to look at how frequently your
chosen wagers are likely to hit during a given average point
cycle and figure out if the total
rateofreturn is to your satisfaction or whether a better skill
matchedtoadvantage bettingregimen is
called for.
When you factor your expected pointcycle hitrate for these globalbets
against their
weighted payouts; you gain a whole new
perspective and perhaps even a whole new respect
for some of the globaltype bets that have
long been looked down upon.
Let me show you what I mean.
Expected overall hitrate:
Inside 50.0%
Across 66.6%
Outside 38.9%
EvenNumber 44.4%
IronCross 83.3%
When we know a players SRRrate, we
know how long his average pointcycle will last, so we
can immediately determine how efficient
each one of these globalbets are. That is, we
can determine
how well each of these globalbets utilizes each
roll within a players
pointcycle.
When we do that, the resultant overall expected hitrate/pointcycle offers
a glimpse at what may
be some otherwise overlooked potential.
Take a look:
Inside
18 outcomes out of 30 non7’s =
60.0% pc hit rate
Across
24 outcomes out of 30 non7’s =
80.0% pc hit rate
Outside
14 outcomes out of 30 non7’s =
46.7% pc hit rate
Even
16 outcomes out of 30 non7’s =
53.3% pc hit rate
IronCross
30 outcomes out of 30 non7’s =
100.0% pc hit rate
If we take a players pointcycle SRR
and multiply it by these hitrate figures, we can determine
how many times you are likely to hit each
of these globalbets during your pointcycle and
therefore determine how netprofitable each
multinumber bet is likely to be.
In other words, if you really want to test the efficiency of your bets, you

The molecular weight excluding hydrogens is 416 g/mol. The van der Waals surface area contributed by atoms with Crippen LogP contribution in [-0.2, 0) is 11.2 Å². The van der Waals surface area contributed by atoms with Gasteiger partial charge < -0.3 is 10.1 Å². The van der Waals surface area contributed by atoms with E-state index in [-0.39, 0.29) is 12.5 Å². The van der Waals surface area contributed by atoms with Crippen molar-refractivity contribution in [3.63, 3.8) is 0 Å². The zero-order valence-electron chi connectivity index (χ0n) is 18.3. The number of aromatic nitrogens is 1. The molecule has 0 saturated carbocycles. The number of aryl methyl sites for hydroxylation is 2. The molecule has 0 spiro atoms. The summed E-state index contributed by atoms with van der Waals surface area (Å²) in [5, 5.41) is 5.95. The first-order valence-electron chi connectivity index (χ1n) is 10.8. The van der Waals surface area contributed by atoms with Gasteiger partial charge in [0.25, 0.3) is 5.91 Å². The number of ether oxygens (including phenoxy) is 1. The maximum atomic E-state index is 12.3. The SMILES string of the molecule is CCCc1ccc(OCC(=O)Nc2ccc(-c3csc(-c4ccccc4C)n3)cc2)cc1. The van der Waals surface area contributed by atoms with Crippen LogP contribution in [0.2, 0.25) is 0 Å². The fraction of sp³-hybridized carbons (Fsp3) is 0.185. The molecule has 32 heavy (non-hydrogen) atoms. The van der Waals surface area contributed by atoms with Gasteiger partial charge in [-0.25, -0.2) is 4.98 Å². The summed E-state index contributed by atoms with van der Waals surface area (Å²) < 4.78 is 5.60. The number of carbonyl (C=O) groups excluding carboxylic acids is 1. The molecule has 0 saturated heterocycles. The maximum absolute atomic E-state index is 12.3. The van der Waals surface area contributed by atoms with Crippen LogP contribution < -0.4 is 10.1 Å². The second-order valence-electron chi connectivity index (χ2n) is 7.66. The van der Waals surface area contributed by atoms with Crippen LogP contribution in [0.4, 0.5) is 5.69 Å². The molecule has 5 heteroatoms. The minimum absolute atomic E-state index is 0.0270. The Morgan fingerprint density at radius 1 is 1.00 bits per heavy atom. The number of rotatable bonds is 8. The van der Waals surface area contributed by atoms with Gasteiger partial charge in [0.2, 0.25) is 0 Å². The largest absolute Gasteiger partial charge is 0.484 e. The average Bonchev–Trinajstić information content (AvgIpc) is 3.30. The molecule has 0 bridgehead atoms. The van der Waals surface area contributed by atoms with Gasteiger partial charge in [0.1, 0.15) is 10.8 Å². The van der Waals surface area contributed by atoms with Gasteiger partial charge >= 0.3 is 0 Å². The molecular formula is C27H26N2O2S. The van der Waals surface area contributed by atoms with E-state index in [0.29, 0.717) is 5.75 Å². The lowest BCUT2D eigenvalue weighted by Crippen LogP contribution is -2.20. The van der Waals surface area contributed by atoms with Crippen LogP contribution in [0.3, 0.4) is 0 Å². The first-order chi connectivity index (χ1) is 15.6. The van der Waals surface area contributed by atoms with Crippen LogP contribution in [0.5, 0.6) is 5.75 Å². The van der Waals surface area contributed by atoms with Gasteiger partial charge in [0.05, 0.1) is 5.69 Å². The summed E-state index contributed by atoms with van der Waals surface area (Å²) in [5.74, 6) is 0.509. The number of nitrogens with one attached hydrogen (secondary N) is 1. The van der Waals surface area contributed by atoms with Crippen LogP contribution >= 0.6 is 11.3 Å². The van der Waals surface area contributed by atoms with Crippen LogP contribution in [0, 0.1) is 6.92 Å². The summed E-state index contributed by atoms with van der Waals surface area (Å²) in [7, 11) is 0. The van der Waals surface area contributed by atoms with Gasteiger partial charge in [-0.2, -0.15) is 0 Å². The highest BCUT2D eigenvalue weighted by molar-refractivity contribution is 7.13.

not only have to look at
their returnoninvestment on a perhit
basis; but you have to consider their total overall return
oninvestment over the entire expected
duration of your pointcycle.
Now admittedly this is a simplification to illustrate how rateofreturn
when measured on a per
hit basis does not tell the whole
advantageplay story, and obviously you’ll be best served by
using the abovenoted software to verify
your particular edge; but the following example
illustrates my point quite nicely.
When you multiply a given SRRrate
by the expected pointcycle hitrate you determine how
many paying hits each SRR is expected to
generate during its average pointcycle.
SRR7 HitsperPC Gross
Rev/NetProfit ROI/hand
Inside 4.2
$29.40 $7.40
33.6%
Across 5.6
$42.00 $10.00
31.3%
Outside 3.3
$25.94 $5.94
29.7%
Even 3.7
$28.68 $6.68
30.4%
IronCross 7.0
$28.70 $6.70
30.5%
SRR8 HitsperPC Gross
Rev/NetProfit ROI/hand
Inside 4.8
$33.60 $11.60
52.7%
Across 6.4
$48.00 $16.00
50.0%
Outside 3.7
$29.08 $9.08
45.4%
Even 4.3
$33.32 $11.32
51.5%
IronCross 8.0
$32.80 $10.80
49.1%
SRR9 HitsperPC Gross
Rev/NetProfit ROI/hand
Inside 5.4
$37.80 $15.80
71.8%
Across 7.2
$54.00 $22.00
68.8%
Outside 4.2
$33.01 $13.01
65.1%
Even 4.8
$37.20 $15.20
69.1%
IronCross 9.0
$36.90 $14.90
67.7%
When you look at each of these
globalbets with an openminded perspective, the bets that
most people ‘perceive’ to be subpar
when compared to the moreaccepted traditional
multinumber wagers; you'll find that some
are in fact not only in the same league, but they’re
also pretty much on par with their more
timehonored and revered brethren.
So, Is There Unknown Value in Certain Types
of Bets?
That’s entirely up to you to decide, but it seems to me that some of them
aren’t quite as ‘ugly’
as they’ve been portrayed as being by some
fellow players who really should know better.
When it comes to rejecting certain bettingmethods out of hand; you may want
to look a little
deeper than to blindly accept what you’ve
always been taught to believe.
Good Luck & Good Skill at the
Tables…and in Life.
Sincerely,
The Mad Professor